3.322 out of 5 from 298 votes
Hiromi Nozawa is a young sixth-grader with a fairly normal life -- and a talking pet dog named Junkers. With her mother at work all hours of the day, and her father constantly overseas, tension in the household is building up quickly, making Hiromi concerned that her parents might not stay together much longer. Luckily, Junkers has the ability to grant three miracles... but are miracles strong enough to save Hiromi's family?
On a chilly December evening, Hana, a transvestite, Misaki, a teenage runaway, and Gin, a retired bike racer, found little Kiyoko in the trash. For three homeless people, finding an abandoned baby might not have been the best of luck, but with good intentions and two cents to chip in, the trio set out to find the parents of the child. But locating the mother will not be an easy task, and all they have to go on is a small key...
In "Junkers Come Here" and in "Tokyo Godfathers" the most important thing is family; both movies' characters must bring the family back together. At first everyone thinks only about themselves and their own welfare but in the end they'll understand what's so important about family. In other words, they will find their family anew. It may seem that in "Junkers Come Here" everything is done by magical Junkers' powers, or that in "Tokyo Godfathers" all events are keyed by unnatural coincidences, but it's the characters that ultimately grow and make miracles happen.
Both movies are about contemprorary issue of not showing one's feelings. Atmosphere is very similar and these productions leave us with some reflections in our head.
Whisper of the Heart is a touching Ghibli slice-of-life story, about a young girl named Shizuku. While riding the train, she notices a fat cat riding alongside her. Following the cat, she finds a shop where she is told an enchanting story of a gold statue named "The Baron". WotH follows Shizuku in her struggles to grow, and her budding love with the shopkeeper's son.
Ah, love at early age - it always seems so perfect. Both girls in these two anime share the same feelings and in the end both understand what is really important.
One afternoon on her way home from school, Haru saves a cat from getting run over by a truck and promptly gets the shock of her life when it stands on its hind legs to thank her. That night, she is greeted by a parade of felines who inform Haru that her earlier heroics saved the prince of the Cat Kingdom. Haru suddenly finds herself inundated with gifts of mice and catnip as means of thanks, culminating in the announcement that she will be taken to their kingdom to marry the prince. With no desire to marry Prince Lune, Haru turns to The Baron and Muta from the Cat Bureau for help, but unable to stop them, Haru is swept away by a horde of cats. Can Haru prevent this marriage of inconvenience and return home before she becomes a cat herself?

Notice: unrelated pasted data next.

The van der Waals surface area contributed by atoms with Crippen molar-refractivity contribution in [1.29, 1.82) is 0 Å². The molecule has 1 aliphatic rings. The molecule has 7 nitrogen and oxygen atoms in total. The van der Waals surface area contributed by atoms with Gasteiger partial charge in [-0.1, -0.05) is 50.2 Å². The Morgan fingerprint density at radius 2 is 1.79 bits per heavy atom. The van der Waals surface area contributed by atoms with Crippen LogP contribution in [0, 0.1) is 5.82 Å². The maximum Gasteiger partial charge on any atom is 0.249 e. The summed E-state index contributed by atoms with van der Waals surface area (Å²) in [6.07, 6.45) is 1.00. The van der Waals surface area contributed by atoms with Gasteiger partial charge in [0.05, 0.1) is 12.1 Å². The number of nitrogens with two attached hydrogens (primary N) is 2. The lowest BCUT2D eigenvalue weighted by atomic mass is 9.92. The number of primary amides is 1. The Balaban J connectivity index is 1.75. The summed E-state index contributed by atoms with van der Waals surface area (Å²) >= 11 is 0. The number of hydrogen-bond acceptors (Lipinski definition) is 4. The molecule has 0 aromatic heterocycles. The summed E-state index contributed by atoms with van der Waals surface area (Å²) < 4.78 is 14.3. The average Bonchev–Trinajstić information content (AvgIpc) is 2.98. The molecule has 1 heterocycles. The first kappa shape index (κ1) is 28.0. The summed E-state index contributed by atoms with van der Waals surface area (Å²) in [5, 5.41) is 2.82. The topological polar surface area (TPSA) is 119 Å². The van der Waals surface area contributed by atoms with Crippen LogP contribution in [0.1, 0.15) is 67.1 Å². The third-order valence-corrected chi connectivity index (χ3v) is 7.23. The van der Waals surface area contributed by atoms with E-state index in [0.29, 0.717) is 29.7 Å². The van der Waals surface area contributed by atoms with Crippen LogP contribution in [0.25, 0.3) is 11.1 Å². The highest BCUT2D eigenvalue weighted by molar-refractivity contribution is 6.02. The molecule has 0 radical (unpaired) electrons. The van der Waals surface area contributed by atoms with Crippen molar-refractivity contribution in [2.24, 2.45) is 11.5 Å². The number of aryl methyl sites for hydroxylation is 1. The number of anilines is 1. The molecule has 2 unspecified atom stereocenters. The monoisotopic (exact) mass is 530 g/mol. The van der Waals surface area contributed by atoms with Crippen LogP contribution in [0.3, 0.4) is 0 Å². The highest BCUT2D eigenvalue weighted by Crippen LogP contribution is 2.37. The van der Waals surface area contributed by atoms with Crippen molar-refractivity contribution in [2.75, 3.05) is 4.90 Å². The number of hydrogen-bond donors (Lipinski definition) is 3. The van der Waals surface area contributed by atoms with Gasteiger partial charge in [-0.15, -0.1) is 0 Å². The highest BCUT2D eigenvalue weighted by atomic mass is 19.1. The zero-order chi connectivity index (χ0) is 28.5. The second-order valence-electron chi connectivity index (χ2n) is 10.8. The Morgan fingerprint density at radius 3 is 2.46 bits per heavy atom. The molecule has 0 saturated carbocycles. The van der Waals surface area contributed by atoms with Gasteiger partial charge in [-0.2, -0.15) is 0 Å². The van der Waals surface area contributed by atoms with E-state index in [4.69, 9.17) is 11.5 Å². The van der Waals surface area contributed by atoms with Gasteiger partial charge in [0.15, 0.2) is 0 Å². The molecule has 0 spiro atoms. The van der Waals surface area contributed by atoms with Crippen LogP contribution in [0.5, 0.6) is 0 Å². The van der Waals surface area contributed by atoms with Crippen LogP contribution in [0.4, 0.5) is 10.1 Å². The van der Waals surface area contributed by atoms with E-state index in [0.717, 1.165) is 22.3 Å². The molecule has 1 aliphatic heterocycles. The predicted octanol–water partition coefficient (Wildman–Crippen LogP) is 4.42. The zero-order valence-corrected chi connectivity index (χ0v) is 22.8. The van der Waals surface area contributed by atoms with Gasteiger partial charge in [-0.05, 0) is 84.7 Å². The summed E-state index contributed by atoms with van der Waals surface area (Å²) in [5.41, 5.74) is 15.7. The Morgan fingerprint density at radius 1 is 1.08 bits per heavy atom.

Both of these films are lively, funny and have a meaningful ending. They are in common because in both movies a main girl character meets or already knows a magical animal that makes her life different. And all problems are solved at the end, but not because of a miracle powers; rather, the main characters become better, and understand an important thing.
Kiki is a young witch who has just turned thirteen, and as tradition dictates she must now leave the safety of her home for a year to undergo witch training. One clear night, Kiki takes off with her cat Jiji and her mother's broomstick to start her new life, and finds herself in a town near the ocean - but she's disappointed to find that people aren't nearly as friendly as she'd imagined they'd be. With nowhere to stay and no outstanding magical skills besides flying, Kiki begins to wonder if she's come to the right place; but after returning a pacifier to a customer of a local shop, its owner, Osono, offers her a place to stay. Kiki soon decides that she'll start her own delivery service, and with the help of newfound friends she sets forth on a journey to discover who she is and how to make it on her own.
Satsuki, her younger sister Mei and their father have just moved to their new home in the countryside, where grand adventures await them. One day while playing outside in the garden Mei encounters a small creature and decides to follow it. After chasing it through the bushes Mei eventually finds herself at the base of a large Camphor tree and as she drops through a hole in its roots, she lands on the stomach of a large, sleeping forest spirit named Totoro. The two sisters befriend the gentle spirit and are soon introduced to a world more fantastical than they could ever imagine, from playing with soot spirits to meeting a Catbus, to flying through the air and even making the trees grow. However when Mei disappears, Satsuki must call on the help of her new friends if she wants any hope of being able to find her sister...
Both Totoro and Junkers Come Here are filled with warmth. They can represent what you call "childhood": magic things, animals talking, and familly problems which are solved at the end. All of it can be seen through the magical eyes of a child.